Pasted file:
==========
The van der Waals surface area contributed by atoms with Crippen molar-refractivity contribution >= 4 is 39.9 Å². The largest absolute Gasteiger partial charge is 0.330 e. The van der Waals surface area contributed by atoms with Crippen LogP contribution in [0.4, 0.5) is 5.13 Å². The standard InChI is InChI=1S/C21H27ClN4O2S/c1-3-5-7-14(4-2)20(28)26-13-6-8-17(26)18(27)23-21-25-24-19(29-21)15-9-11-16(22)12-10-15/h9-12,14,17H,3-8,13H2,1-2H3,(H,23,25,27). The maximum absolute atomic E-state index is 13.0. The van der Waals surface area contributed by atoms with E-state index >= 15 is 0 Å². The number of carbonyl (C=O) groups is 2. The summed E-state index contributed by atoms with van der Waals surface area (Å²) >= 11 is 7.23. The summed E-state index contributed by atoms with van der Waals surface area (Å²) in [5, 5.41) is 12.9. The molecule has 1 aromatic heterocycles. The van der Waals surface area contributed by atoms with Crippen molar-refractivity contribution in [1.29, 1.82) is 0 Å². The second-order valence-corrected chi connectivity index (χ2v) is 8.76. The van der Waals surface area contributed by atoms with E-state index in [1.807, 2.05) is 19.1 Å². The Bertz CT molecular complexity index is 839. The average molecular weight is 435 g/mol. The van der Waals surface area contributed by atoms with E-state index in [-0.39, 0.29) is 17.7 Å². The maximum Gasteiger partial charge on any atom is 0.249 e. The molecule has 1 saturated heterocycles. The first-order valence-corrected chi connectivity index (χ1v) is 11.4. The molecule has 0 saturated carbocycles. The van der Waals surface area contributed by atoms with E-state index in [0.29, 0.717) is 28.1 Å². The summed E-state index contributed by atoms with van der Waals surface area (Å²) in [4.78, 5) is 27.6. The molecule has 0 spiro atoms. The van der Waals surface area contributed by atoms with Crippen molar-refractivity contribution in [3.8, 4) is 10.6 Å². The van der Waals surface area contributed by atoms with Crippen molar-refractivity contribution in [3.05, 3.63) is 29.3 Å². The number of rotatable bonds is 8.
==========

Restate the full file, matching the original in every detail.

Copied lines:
The van der Waals surface area contributed by atoms with Crippen molar-refractivity contribution >= 4 is 39.9 Å². The largest absolute Gasteiger partial charge is 0.330 e. The van der Waals surface area contributed by atoms with Crippen LogP contribution in [0.4, 0.5) is 5.13 Å². The standard InChI is InChI=1S/C21H27ClN4O2S/c1-3-5-7-14(4-2)20(28)26-13-6-8-17(26)18(27)23-21-25-24-19(29-21)15-9-11-16(22)12-10-15/h9-12,14,17H,3-8,13H2,1-2H3,(H,23,25,27). The maximum absolute atomic E-state index is 13.0. The van der Waals surface area contributed by atoms with E-state index >= 15 is 0 Å². The number of carbonyl (C=O) groups is 2. The summed E-state index contributed by atoms with van der Waals surface area (Å²) >= 11 is 7.23. The summed E-state index contributed by atoms with van der Waals surface area (Å²) in [5, 5.41) is 12.9. The molecule has 1 aromatic heterocycles. The van der Waals surface area contributed by atoms with Crippen molar-refractivity contribution in [1.29, 1.82) is 0 Å². The second-order valence-corrected chi connectivity index (χ2v) is 8.76. The van der Waals surface area contributed by atoms with E-state index in [1.807, 2.05) is 19.1 Å². The Bertz CT molecular complexity index is 839. The average molecular weight is 435 g/mol. The van der Waals surface area contributed by atoms with E-state index in [-0.39, 0.29) is 17.7 Å². The maximum Gasteiger partial charge on any atom is 0.249 e. The molecule has 1 saturated heterocycles. The first-order valence-corrected chi connectivity index (χ1v) is 11.4. The molecule has 0 saturated carbocycles. The van der Waals surface area contributed by atoms with E-state index in [0.29, 0.717) is 28.1 Å². The summed E-state index contributed by atoms with van der Waals surface area (Å²) in [4.78, 5) is 27.6. The molecule has 0 spiro atoms. The van der Waals surface area contributed by atoms with Crippen molar-refractivity contribution in [3.8, 4) is 10.6 Å². The van der Waals surface area contributed by atoms with Crippen molar-refractivity contribution in [3.05, 3.63) is 29.3 Å². The number of rotatable bonds is 8.